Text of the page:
3 ways contractors can give back to their communities

Insureon staff
Construction workers have a skillset that makes it easy for them to make a positive difference in their communities. Learn how you can volunteer your time as a construction worker, either close to home or in another community.
A construction worker drills a wooden wall stud.

As a professional contractor, you're an expert at what you do. You have specialized skills and a wealth of industry knowledge. As a result, your customers trust you to take care of one of their most valuable assets – their home.

But not everyone can afford the important services contractors offer. This could be because they are:

  • Low-income
  • Elderly
  • Victims of a natural disaster

Many contractors are aware of the need for their services by those who can't pay for them. That's why they make a point of volunteering. If you'd like to give back, here are three ways you can donate your time to make a difference.

1. Volunteer close to home

Helping out those in need in your community is a great way to see an immediate impact. Volunteering can be as simple as picking a cause or organization that is important to you and offering your help.

You could also keep your customers engaged by asking for their input on where you should focus your volunteer efforts. For example, Matt the Painter in Billings, Montana, created a Paint-it-Forward program. Customers are encouraged to nominate a deserving nonprofit or family they think could most benefit from some painting assistance from Matt and his team.

If you don't want to spearhead volunteer efforts yourself, seek out groups that are looking for help from people in your profession, such as the Southeast Michigan Air Conditioning Contractors Association. Last December, the association mobilized a group of HVAC contractors in Michigan to fix furnaces, perform inspections, and even install brand-new furnaces for more than 60 senior citizens.

Beyond the feeling of knowing that you helped people in need, volunteering your services locally is also a good way to get your name out. It may even land you some future customers. Don't be shy about promoting your volunteer work on your website and social media accounts either. Your customers will be happy to know they are doing business with a civic-minded business, and any nonprofits you work with may appreciate the additional online exposure.

2. Take the show on the road

If your schedule is more flexible, you might consider traveling out of your community to work on a longer project. For example, Huffington Post reports that in early 2016, more than 300 union plumbers traveled to Flint, Michigan, to install free water filters to help protect residents from unsafe levels of lead in the water.

If you have even more time, you can try volunteering for an organization like World Renew. Its Disaster Response Services division travels to communities in North America that have been devastated by natural disasters, such as floods, fires, and hurricanes. They are typically looking for volunteers who can make a commitment of one to three weeks to help rebuild homes.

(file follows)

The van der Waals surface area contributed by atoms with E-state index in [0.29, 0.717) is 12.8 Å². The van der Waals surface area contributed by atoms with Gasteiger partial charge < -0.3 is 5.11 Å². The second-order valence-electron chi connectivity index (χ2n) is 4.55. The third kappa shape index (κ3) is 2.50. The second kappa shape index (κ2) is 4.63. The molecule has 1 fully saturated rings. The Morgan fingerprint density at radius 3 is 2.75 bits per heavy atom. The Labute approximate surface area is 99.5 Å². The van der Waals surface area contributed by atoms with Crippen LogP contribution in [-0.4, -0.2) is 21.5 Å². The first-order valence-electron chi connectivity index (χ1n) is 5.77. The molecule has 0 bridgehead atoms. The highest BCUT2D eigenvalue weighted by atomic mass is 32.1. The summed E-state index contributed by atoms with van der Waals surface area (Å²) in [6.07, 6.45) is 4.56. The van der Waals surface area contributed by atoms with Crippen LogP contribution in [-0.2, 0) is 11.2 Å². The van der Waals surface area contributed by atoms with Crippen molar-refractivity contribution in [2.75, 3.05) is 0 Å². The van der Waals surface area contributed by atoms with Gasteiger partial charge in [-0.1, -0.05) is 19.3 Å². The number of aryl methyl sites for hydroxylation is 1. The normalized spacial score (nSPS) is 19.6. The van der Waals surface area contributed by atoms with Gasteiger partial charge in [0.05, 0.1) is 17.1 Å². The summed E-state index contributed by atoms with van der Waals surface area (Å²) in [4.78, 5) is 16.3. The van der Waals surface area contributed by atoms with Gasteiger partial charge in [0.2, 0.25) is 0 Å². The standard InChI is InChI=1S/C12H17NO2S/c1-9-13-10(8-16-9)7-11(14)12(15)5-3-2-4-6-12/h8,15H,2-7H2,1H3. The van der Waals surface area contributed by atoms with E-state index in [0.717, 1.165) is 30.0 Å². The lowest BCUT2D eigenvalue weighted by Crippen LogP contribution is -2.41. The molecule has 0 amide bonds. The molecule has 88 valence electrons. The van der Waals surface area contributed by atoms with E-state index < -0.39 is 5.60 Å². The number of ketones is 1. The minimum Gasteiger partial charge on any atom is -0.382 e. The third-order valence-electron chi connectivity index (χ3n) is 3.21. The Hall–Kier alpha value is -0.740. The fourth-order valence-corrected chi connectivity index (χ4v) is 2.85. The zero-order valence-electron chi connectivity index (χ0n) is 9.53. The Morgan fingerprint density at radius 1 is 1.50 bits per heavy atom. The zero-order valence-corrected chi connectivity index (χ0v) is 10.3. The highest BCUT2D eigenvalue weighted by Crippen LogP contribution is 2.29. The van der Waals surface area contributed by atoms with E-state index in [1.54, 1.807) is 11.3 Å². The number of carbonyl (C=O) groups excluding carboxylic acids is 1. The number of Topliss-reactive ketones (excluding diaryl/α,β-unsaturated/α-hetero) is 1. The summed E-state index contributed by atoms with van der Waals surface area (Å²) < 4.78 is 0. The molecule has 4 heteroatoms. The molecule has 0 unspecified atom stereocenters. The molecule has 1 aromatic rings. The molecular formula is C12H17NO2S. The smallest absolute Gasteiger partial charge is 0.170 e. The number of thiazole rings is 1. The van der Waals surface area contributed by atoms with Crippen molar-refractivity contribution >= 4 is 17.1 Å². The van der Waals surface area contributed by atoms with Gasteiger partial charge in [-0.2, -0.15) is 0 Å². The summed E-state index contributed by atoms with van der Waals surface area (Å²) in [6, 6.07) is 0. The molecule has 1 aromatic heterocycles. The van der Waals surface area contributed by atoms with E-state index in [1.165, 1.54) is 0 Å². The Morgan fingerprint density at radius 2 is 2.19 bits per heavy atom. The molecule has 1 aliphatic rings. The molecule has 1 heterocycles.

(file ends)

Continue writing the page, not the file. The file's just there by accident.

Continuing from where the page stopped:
If you have employees, this could be a good team-building exercise for you and your staff, especially if you work in a climate where you experience seasonal slowdowns.

3. Connect with nonprofit organizations

If you want to find one specific nonprofit that you can make a long-term commitment to, try one of the national organizations dedicated to helping build or restore homes for the needy.

Habitat for Humanity is always looking for volunteers to help in their mission to build and rehabilitate homes for needy families. While you may not be able to hit the road to participate in some of their more far-flung initiatives, you can probably find a local building project in your area that would be happy to have an experienced contractor, painter, plumber, or roofer as part of their team.

Another way to give back is Rebuilding Together, which connects volunteers with low-income homeowners. The organization leans heavily on skilled trade professionals who are able to share their technical knowledge.

Thanks to volunteers like you, homeowners receive repairs to their homes, as well as training on how to keep them safe and healthy going forward. Spending time helping others also can help humanize your company, and may lead to homeowners booking your business over one of your competitors.

It's important to remember that while you're performing a valuable community service by volunteering, you are also open to potential liability issues. That's why it's important to make sure your general liability insurance is up to date.

That way if a roof you installed for a needy family springs a leak, you will be protected from having to pay out of pocket to address the damages. To learn more about on-the-job risks, check out "Construction insurance for 3 common contractor claims."

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Hannah Filmore-Patrick, Contributing Writer

Hannah is a contributing writer with a diverse writing and content building background. She's worked on topics from technology to insurance. She's competent with both language and SEO, and continues to work with a variety of business verticals to create engaging, optimized content.

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